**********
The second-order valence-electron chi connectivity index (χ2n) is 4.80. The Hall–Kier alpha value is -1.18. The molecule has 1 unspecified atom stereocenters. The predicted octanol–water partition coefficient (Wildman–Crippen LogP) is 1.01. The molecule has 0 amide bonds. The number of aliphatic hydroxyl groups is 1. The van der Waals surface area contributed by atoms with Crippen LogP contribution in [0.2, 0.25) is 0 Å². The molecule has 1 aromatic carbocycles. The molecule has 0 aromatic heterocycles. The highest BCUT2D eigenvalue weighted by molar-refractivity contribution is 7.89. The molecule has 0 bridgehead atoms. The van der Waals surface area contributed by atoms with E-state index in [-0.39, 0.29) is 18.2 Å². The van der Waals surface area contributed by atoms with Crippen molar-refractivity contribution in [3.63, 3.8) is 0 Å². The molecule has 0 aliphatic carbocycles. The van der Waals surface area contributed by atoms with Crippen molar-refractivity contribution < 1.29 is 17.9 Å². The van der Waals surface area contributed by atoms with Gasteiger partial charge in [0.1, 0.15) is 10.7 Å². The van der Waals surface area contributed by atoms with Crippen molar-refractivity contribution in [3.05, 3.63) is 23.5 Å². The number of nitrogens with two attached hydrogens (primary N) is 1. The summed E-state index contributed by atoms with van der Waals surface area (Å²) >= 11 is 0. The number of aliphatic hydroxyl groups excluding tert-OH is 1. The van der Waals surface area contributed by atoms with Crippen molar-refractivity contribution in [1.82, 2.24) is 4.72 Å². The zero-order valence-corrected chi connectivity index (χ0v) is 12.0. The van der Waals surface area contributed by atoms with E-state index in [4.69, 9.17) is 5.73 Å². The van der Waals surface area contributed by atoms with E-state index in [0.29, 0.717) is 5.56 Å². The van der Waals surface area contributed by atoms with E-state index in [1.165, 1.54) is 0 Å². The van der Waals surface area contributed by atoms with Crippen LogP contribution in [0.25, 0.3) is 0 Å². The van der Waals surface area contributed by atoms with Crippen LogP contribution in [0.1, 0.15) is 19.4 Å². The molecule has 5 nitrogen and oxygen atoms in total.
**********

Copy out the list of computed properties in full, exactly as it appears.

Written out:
The second-order valence-electron chi connectivity index (χ2n) is 4.80. The Hall–Kier alpha value is -1.18. The molecule has 1 unspecified atom stereocenters. The predicted octanol–water partition coefficient (Wildman–Crippen LogP) is 1.01. The molecule has 0 amide bonds. The number of aliphatic hydroxyl groups is 1. The van der Waals surface area contributed by atoms with Crippen LogP contribution in [0.2, 0.25) is 0 Å². The molecule has 1 aromatic carbocycles. The molecule has 0 aromatic heterocycles. The highest BCUT2D eigenvalue weighted by molar-refractivity contribution is 7.89. The molecule has 0 bridgehead atoms. The van der Waals surface area contributed by atoms with E-state index in [-0.39, 0.29) is 18.2 Å². The van der Waals surface area contributed by atoms with Crippen molar-refractivity contribution in [3.63, 3.8) is 0 Å². The molecule has 0 aliphatic carbocycles. The van der Waals surface area contributed by atoms with Crippen molar-refractivity contribution < 1.29 is 17.9 Å². The van der Waals surface area contributed by atoms with Gasteiger partial charge in [0.1, 0.15) is 10.7 Å². The van der Waals surface area contributed by atoms with Crippen molar-refractivity contribution in [3.05, 3.63) is 23.5 Å². The number of nitrogens with two attached hydrogens (primary N) is 1. The summed E-state index contributed by atoms with van der Waals surface area (Å²) >= 11 is 0. The number of aliphatic hydroxyl groups excluding tert-OH is 1. The van der Waals surface area contributed by atoms with Crippen molar-refractivity contribution in [1.82, 2.24) is 4.72 Å². The zero-order valence-corrected chi connectivity index (χ0v) is 12.0. The van der Waals surface area contributed by atoms with E-state index in [4.69, 9.17) is 5.73 Å². The van der Waals surface area contributed by atoms with E-state index in [0.29, 0.717) is 5.56 Å². The van der Waals surface area contributed by atoms with E-state index in [1.165, 1.54) is 0 Å². The van der Waals surface area contributed by atoms with Crippen LogP contribution in [0.25, 0.3) is 0 Å². The van der Waals surface area contributed by atoms with Crippen LogP contribution in [0.1, 0.15) is 19.4 Å². The molecule has 5 nitrogen and oxygen atoms in total.